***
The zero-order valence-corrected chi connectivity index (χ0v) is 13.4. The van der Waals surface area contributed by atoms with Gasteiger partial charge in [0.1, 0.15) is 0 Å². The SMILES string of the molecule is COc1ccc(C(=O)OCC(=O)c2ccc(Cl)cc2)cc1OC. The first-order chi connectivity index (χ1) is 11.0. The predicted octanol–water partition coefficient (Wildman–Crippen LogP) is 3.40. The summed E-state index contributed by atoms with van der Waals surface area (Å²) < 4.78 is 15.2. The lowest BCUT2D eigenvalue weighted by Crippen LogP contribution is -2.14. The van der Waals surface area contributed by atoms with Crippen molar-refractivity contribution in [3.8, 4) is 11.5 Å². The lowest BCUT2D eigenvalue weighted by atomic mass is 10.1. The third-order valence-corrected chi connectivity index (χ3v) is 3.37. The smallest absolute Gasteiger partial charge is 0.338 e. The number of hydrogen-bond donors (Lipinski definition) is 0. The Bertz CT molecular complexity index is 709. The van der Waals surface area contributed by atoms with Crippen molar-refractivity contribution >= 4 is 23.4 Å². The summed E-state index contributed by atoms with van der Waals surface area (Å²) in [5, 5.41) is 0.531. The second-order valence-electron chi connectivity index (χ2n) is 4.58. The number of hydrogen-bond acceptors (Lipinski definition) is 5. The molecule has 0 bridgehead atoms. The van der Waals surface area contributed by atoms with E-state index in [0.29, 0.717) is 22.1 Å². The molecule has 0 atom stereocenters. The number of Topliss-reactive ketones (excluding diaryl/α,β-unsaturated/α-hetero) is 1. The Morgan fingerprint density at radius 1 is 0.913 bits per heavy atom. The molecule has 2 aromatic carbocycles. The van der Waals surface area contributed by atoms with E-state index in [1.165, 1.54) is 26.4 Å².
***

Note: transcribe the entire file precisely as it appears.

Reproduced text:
The zero-order valence-corrected chi connectivity index (χ0v) is 13.4. The van der Waals surface area contributed by atoms with Gasteiger partial charge in [0.1, 0.15) is 0 Å². The SMILES string of the molecule is COc1ccc(C(=O)OCC(=O)c2ccc(Cl)cc2)cc1OC. The first-order chi connectivity index (χ1) is 11.0. The predicted octanol–water partition coefficient (Wildman–Crippen LogP) is 3.40. The summed E-state index contributed by atoms with van der Waals surface area (Å²) < 4.78 is 15.2. The lowest BCUT2D eigenvalue weighted by Crippen LogP contribution is -2.14. The van der Waals surface area contributed by atoms with Crippen molar-refractivity contribution in [3.8, 4) is 11.5 Å². The lowest BCUT2D eigenvalue weighted by atomic mass is 10.1. The third-order valence-corrected chi connectivity index (χ3v) is 3.37. The smallest absolute Gasteiger partial charge is 0.338 e. The number of hydrogen-bond donors (Lipinski definition) is 0. The Bertz CT molecular complexity index is 709. The van der Waals surface area contributed by atoms with Crippen molar-refractivity contribution >= 4 is 23.4 Å². The summed E-state index contributed by atoms with van der Waals surface area (Å²) in [5, 5.41) is 0.531. The second-order valence-electron chi connectivity index (χ2n) is 4.58. The number of hydrogen-bond acceptors (Lipinski definition) is 5. The molecule has 0 bridgehead atoms. The van der Waals surface area contributed by atoms with E-state index in [0.29, 0.717) is 22.1 Å². The molecule has 0 atom stereocenters. The number of Topliss-reactive ketones (excluding diaryl/α,β-unsaturated/α-hetero) is 1. The Morgan fingerprint density at radius 1 is 0.913 bits per heavy atom. The molecule has 2 aromatic carbocycles. The van der Waals surface area contributed by atoms with E-state index in [1.165, 1.54) is 26.4 Å².